The hen and the drake mallard banked low around the point, dropped their feet as if to land and, before the specter of an unusual intruder, flogged away over the marshy backwater a mile or so upstream from the dam at Tuckahoe Lake.
Red-winged blackbirds chattered nosily. Great blue herons stalked the shallows patiently. Frogs called from deep cover. Northern water snakes swam the edges of the spatterdock.
And another largemouth bass had hit a crank bait and was taking line.
Tuckahoe Lake is one of those curious places in Maryland, off the beaten path in Caroline County and at first glance a basin to control water runoff from surrounding farmland.
But the main feeder creek is a treasure to be explored by canoe, kayak, or in my case an 8-foot rowing dinghy with a persistent miss in the power plant.
Below the dam, a tidal fishing license is required and each spring yellow and white perch run upstream to spawn and attract hordes of fishermen.
The lake and waters upstream require a freshwater license and are restricted to human-powered boats or craft with electric motors -- and therein lies perhaps the greatest attraction, solitude and an almost natural pace.
While rowing into the backwaters of Tuckahoe, the freshwater wetlands unfold with the morning.
Turtles bask on partially submerged logs, chain pickerel lie in ambush along edges of submerged vegetation, wrens and swallows flit among the low tops of stunted trees and tall bushes.
A gaggle of resident Canada geese is raucous in the distance.
And the crank bait picks up a small largemouth from the back eddy along the mouth of a tiny cut in the spatterdock field.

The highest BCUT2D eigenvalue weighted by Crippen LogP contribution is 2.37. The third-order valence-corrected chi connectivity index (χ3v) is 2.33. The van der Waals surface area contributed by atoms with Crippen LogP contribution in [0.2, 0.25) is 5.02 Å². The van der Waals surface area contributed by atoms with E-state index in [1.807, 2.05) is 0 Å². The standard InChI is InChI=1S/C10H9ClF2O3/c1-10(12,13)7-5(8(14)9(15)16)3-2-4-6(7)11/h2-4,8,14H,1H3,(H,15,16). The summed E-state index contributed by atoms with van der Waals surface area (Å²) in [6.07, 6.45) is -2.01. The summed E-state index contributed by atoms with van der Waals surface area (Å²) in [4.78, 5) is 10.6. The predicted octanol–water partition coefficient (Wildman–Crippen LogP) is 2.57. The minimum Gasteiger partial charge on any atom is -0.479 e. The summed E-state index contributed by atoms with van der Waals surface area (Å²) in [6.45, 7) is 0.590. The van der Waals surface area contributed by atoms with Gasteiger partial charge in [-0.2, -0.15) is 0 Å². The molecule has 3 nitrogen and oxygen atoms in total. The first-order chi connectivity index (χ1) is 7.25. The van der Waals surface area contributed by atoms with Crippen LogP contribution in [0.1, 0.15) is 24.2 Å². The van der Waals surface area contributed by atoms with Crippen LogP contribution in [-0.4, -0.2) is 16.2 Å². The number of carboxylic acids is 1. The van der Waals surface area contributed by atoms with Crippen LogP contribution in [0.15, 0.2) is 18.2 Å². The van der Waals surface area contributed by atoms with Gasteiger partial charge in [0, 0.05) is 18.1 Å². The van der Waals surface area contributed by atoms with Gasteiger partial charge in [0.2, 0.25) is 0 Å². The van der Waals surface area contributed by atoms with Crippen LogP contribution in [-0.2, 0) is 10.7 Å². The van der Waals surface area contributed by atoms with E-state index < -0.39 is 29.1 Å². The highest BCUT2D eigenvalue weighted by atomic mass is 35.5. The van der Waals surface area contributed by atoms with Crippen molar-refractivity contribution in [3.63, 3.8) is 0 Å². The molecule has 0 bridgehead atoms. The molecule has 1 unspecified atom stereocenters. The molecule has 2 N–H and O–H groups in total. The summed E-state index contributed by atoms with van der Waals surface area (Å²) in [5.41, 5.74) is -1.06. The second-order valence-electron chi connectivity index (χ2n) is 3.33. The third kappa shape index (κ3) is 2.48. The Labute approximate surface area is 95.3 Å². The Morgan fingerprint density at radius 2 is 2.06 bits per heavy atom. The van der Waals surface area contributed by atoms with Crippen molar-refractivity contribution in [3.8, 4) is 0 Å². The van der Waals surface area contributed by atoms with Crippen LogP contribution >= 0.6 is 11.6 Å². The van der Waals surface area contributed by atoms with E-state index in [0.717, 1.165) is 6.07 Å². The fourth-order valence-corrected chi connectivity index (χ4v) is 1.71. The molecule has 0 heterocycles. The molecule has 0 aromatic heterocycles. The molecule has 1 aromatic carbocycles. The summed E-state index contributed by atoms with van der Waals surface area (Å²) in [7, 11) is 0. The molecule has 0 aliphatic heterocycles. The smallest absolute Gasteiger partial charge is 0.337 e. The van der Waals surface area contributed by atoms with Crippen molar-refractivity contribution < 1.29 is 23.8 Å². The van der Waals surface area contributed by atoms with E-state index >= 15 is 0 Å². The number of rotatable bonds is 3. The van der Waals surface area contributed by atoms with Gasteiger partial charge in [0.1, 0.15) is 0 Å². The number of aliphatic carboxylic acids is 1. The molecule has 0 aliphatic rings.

The dinghy, with the draft of a canoe, bumps over logs and hummocks and slides up channels too shallow for a bass boat, too narrow for a more spacious vessel.
The upstream work is easy enough, shipping oars once in a while and poling when necessary.
A water snake slithers onto the blade of an oar left in the water and hesitates only an instant as a rod tip nudges it away. A red-winged blackbird hovers close by, noisily intent on chasing me away from its nest.
A great blue heron moves in the blink of an eye to catch a small fish in its beak and quickly swallows it.
And another largemouth has the crank bait and is heading for sanctuary in the submerged root system of a stump shrouded with hemp weed.
The joy of a small boat in small water is the trip downstream -- drifting with a slow current, carrying gently onto banks buffered by a variety of plant life and having the time to cast to cover that has been lightly fished if at all.
Probably it is not the stuff for small children, for those who dread flying insects or swimming snakes or anglers with an eye on a pro bass tour.
But the upper reaches of the Tuckahoe is a great place for an angler comfortable with a small boat, a handful of lures and willing and curious nature.
And when a 3-pound largemouth takes light line and runs for thick cover, the excitement is as good as it gets anywhere.
There are a number of small impoundments on the Eastern Shore that are well suited to small boats, and most are limited to electric motors or manpower. Each is small water best explored at a slow pace.
Small waters for small boats
On the Eastern Shore there are several small impoundments with facilities to handle small boats. All hold largemouth bass, chain pickerel, yellow perch and crappie.
Tuckahoe Lake, 86 acres, Tuckahoe State Park
Smithville Lake, 40 acres, state Route 404 east to Noble Road
Urieville Community Lake, 35 acres, state Route 213 north of Chestertown
Queen Anne's County
Unicorn Lake, 45 acres, state Route 313 south of Millington
Wye Mills Community Lake, 50 acres, state Route 662 south of U.S. Route 50
Johnson's Lake, 108 acres, Salisbury
Pub Date: 6/08/97